The tale of Turkey and the lost Patriots - analysis
As Ankara and Washington hurtle toward a head-on collision like two speeding locomotives in the wake of the S-400 purchase, two former senior Pentagon officials detail how a long-discussed missile deal between the NATO allies fell through, in an analysis for War on the Rocks.
“As both capitals struggle to pull the brake, it’s important to understand the backstory about one issue caught up in the impending train wreck: the long-suffering Patriot air and missile defence deal,” Jim Townsend, adjunct senior fellow at the Center for a New American Security and former Deputy Assistant Secretary of Defense for European and NATO Policy, and Rachel Ellehuus, senior fellow at the Center for Strategic and International Studies and former principal director for European and NATO policy in the Pentagon, wrote on Monday.
Providing Turkey with air and missile defences has been a key Western mission since the 1990-91 Gulf War, when Turkey asked NATO to send air defences to protect from possible SCUD missile strikes from Saddam Hussein, and the United States, Germany, and the Netherlands heeded the call with Patriot systems, according to the authors.
“Over time, Turkey began to look for ways to buy its own missile defense system and also to use that procurement to build up its own capacity to manufacture and sell an air and missile defence system,” the authors said.
With Patriot-producer Raytheon, the U.S. Defence Department put together a series of sales packages between 2009 and 2018 that moved closer to meeting the Turkish technology transfer and shared production demands, according to Townsend and Ellehuus.
In 2013, as the two sides neared a deal, then-Prime Minister Recep Tayyip Erdoğan became more involved in the negotiations, and the talks were soon engulfed in the geopolitical competition brought on by the Syrian conflict.
Russian troops arrived in Syria in 2015 to support their ally, Bashar Assad, and that November Turkey shot down a Russian aircraft that reportedly entered Turkish airspace. “Rather than spoil his efforts to split the Turks off from the West and to avoid war, [Russian President Vladimir] Putin — who had been wooing his fellow autocrat Erdoğan for years — limited the Russian reaction to economic sanctions against Turkey,” the authors said.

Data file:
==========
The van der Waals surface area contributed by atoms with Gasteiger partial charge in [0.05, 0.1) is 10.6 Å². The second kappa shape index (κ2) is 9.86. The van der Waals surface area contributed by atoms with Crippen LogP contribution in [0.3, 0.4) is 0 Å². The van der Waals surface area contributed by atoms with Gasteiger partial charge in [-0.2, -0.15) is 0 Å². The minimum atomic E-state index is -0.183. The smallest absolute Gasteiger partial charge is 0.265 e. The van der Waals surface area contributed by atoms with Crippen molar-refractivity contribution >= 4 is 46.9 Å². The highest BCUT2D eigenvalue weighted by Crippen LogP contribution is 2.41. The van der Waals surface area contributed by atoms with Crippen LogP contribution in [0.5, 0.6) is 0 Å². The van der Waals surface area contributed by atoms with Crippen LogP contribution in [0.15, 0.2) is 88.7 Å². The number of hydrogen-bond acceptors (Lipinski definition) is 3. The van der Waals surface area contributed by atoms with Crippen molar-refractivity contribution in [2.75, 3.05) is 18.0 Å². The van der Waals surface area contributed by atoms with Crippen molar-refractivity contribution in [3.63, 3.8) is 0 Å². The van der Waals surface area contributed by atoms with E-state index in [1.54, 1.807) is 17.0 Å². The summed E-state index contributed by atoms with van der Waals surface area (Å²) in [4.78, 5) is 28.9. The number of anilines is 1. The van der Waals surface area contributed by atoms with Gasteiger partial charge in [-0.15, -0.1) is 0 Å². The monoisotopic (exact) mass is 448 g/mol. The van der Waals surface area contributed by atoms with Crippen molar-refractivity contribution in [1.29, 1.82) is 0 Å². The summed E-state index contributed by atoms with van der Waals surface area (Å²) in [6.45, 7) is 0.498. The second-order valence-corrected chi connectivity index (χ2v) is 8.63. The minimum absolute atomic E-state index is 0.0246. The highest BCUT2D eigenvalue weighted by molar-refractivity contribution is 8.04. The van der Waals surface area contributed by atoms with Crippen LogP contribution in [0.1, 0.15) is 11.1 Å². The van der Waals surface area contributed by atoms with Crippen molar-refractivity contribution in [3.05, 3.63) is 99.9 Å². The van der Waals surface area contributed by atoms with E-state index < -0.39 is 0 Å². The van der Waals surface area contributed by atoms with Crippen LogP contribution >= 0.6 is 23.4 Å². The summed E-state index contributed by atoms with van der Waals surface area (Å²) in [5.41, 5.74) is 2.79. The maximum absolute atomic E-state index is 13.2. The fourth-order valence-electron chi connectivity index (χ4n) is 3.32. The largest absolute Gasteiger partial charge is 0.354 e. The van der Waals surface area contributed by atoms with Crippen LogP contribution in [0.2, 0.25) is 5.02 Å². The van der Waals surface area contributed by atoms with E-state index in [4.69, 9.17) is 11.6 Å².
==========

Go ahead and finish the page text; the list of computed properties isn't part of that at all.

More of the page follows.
By this time, Washington had begun working with Syrian Kurdish militants to fight the Islamic State (ISIS), even though Ankara viewed the Kurds as part of the Kurdistan Workers’ Party (PKK), which has waged an insurgency in southeast Turkey for decades and is labelled a terrorist group by Turkey and the United States.
The United States sent its Patriot system from Turkey’s Syrian border to Germany for maintenance. “Ankara saw this as further proof that America could not be trusted,” the authors said.
Finally, when Washington refused to extradite the man Ankara saw as behind a failed 2016 coup, Putin stepped in and offered the S-400 missile defence system to Turkey. Erdoğan accepted the offer in September 2017, solidifying relations with Putin to protect Turkey’s interests in Syria and making the United States pay for protecting the Kurds and the alleged coup plotter.
One U.S. official after another warned Turkey of sanctions for the S-400 and of losing its U.S. F-35 fighter jets. The S-400 systems began arriving in Turkey on July 12, and the country was expelled from the F-35 programme five days later.
Now comes the question of sanctions, about which Trump is expected to make an announcement as early as this week.
“The Patriot deal with Turkey was an unhappy victim of bigger geopolitical considerations by Russia and Turkey,” said Townsend and Ellehuus. “If a solution can’t be found, these two trains will likely collide, which will be a tragedy for the United States, Turkey, and NATO, and another easy victory for Putin.”